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Rabbit

Pets

Title

Rabbit

Denomination

49¢

Date of Issue

October 1, 2004

Year

Quantity

1,250,000

Postal Administration

Canada

Series

Pets

Series Time Span

2004

Perforation or Dimension

Kiss cut = Découpage par effleurement

Printer

Lowe-Martin Company Inc..

Creators

Designed by Isabelle Toussaint.

Layouts

Booklet of 8 stamps

Quantity Produced - 625,000
Original Price: $3.92
Perforation: Kiss cut
Dimension: 46 mm x 31.5 mm
Printing Process: Lithography in 8 colours
Gum Type: Pressure sensitive
Tagging: General, 4 sides
Paper: Fasson

Official First Day Cover

Quantity Produced - Unknown
Cancellation Location: Ottawa, Ontario
Original Price: $2.96
Perforation: Kiss cut
Dimension: 46 mm x 31.5 mm
Printing Process: Lithography in 8 colours
Gum Type: Pressure sensitive
Tagging: General, 4 sides
Paper: Fasson

About Stamp

It's an ordinary, everyday scene, children relaxing at home, enjoying their pets. But look again - there are five animals and two children in that one room. This is no ordinary household, and capturing such a moment of domestic tranquility on film took many hours of planning and preparation.

For Stamp Collecting Month in October, Canada Post has released these four domestic rate (49¢) stamps to celebrate the importance of family pets in the lives of Canadians. Individually, each stamp shows an animal at home, two of them cuddling up with the children. But put the stamps together in a pane of four and they become panes of glass, forming a window through which we view the complete scene, all the children and pets in one room.

The picture looks so effortless that it's possible to imagine it was photographed that way, in one shot. When asked if that could have been done, photographer Marc Montplaisir laughs, "Forget it!" Positioning so many animals and children together in a small space would have been asking for trouble. Instead, designer Isabelle Toussaint prepared a set that served as a common background for each of the four stamp scenes, and Montplaisir shot each scene separately. The four best photographs were then pieced together to make a seamless -composite image.

"We wanted these stamps to have a friendly, family feeling, so I designed a cozy domestic scene and used bright, primary colours that would especially appeal to children," says Toussaint. The design began as a detailed layout on the computer, indicating the furniture required for the set, the position of each animal and child, and the precise shape of each stamp.

The design concept of windows in a pane was proposed by Danielle Trottier, Design Manager at Canada Post. "Because the stamps are die-cut, we could accommodate these unusual shapes," she notes. And the curves provide a comforting sense of warmth and enclosure that's appropriate for this family scene.

When it came time to build an actual set from her design, Toussaint paid particular attention to dimensions, choosing small-scale furniture so the animals wouldn't disappear in the upholstery. Meanwhile, animals and trainer were selected and scheduled, and children were auditioned. The boy and girl were both between 4 and 5 years old and look as though they could be brother and sister, but most importantly, they both demonstrated an ease with animals during the audition.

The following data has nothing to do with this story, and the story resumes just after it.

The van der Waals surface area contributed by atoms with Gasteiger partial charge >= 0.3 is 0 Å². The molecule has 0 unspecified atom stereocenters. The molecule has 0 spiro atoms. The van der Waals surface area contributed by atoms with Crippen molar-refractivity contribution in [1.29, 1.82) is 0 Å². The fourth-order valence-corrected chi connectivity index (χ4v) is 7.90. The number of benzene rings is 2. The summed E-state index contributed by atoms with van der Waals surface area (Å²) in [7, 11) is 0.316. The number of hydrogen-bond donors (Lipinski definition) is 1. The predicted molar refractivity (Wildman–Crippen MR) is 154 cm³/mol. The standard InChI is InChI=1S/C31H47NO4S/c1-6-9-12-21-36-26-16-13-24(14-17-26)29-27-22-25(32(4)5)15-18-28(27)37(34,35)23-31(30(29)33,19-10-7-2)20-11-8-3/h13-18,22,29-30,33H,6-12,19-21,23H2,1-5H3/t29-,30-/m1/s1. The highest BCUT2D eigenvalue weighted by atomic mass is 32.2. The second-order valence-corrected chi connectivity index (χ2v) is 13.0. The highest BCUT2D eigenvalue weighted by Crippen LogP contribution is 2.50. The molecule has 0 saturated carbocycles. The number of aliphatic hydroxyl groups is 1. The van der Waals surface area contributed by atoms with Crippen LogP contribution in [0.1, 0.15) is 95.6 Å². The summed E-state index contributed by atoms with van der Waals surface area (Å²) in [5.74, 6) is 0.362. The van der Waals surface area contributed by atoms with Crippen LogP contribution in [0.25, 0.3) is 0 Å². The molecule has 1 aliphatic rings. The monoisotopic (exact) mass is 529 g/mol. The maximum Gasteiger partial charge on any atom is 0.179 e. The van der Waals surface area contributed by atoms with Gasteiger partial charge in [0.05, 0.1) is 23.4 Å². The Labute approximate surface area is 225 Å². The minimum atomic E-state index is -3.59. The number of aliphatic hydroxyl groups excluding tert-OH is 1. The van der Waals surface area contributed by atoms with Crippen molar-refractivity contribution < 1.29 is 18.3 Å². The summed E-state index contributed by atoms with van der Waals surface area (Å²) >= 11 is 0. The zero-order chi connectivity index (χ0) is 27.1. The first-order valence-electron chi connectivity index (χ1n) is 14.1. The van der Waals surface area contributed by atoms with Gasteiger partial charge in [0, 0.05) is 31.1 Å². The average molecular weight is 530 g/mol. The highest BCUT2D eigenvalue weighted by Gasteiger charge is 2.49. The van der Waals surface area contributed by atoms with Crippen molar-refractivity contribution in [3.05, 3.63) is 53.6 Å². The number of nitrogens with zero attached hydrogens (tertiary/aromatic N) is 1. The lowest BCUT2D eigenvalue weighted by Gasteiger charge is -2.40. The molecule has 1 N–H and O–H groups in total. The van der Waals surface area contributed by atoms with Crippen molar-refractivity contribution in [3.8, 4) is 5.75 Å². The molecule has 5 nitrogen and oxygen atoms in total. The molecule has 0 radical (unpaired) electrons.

"Everything was very well planned, so the day of the shoot went extremely well," says Montplaisir. For each scene he shot multiple photos, while the camera remained stationary on a tripod. "The fish was easy - as it swam around the bowl, I just waited for a good pass," he says. "I was worried about the cats, because they sometimes have minds of their own, but they just lay there, watching. The rabbit was a bit nervous and tried to skitter away, but the floor was too slippery for him. The dog was a bit more difficult, because he was excited - he kept wiggling and lifting his head off the floor."

In the end, though, all the preparation paid off. "It was a really fun shoot, and it went much more smoothly than expected," the photographer adds. "The kids were terrific, and so were the animals."

Montplaisir shot with digital film, but found that very little digital enhancement was required. The fish and its bowl were enlarged to make them more visible. Then, the puzzle was assembled. "We chose the best picture for each scene, and re-united the four parts of the image on the computer," says Toussaint.

The final product will catch the attention of children across the country during Stamp Collecting Month. Every October, postal -administrations around the world celebrate Stamp Month with special releases that promote the fun of stamp -collecting as a hobby. The themes of these stamps are designed to appeal to children, to encourage them to begin a stamp collection of their own. Canada Post marks Stamp Month each year in various other ways, too, through special presentations offered to schools and classroom resources for teachers.

Any kid will tell you just how important pets are to them, their families and their friends. A 2001 survey* found that there were over 5 million dogs and over 7 million cats in this country. Households with a pet spend over $500 a year on them, and over half of pet-owners buy a gift for their animal friends at Christmas.

Clearly, pets are members of the family for many people. In her first stamp design for Canada Post, Toussaint has beautifully captured this emotional bond, with a touching glimpse into the lives of Canadians at home.

* According to "Paws & Claws," an Ipsos-Reid Survey conducted in March 2001, as cited by the Canadian Society for the Prevention of Cruelty to Animals. For more information see the SPCA website at http://www.spca.com.

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Reference

Canada Post Corporation. Canada's Stamp Details, Vol. 13, No. 4, 2004, p. 6-8.

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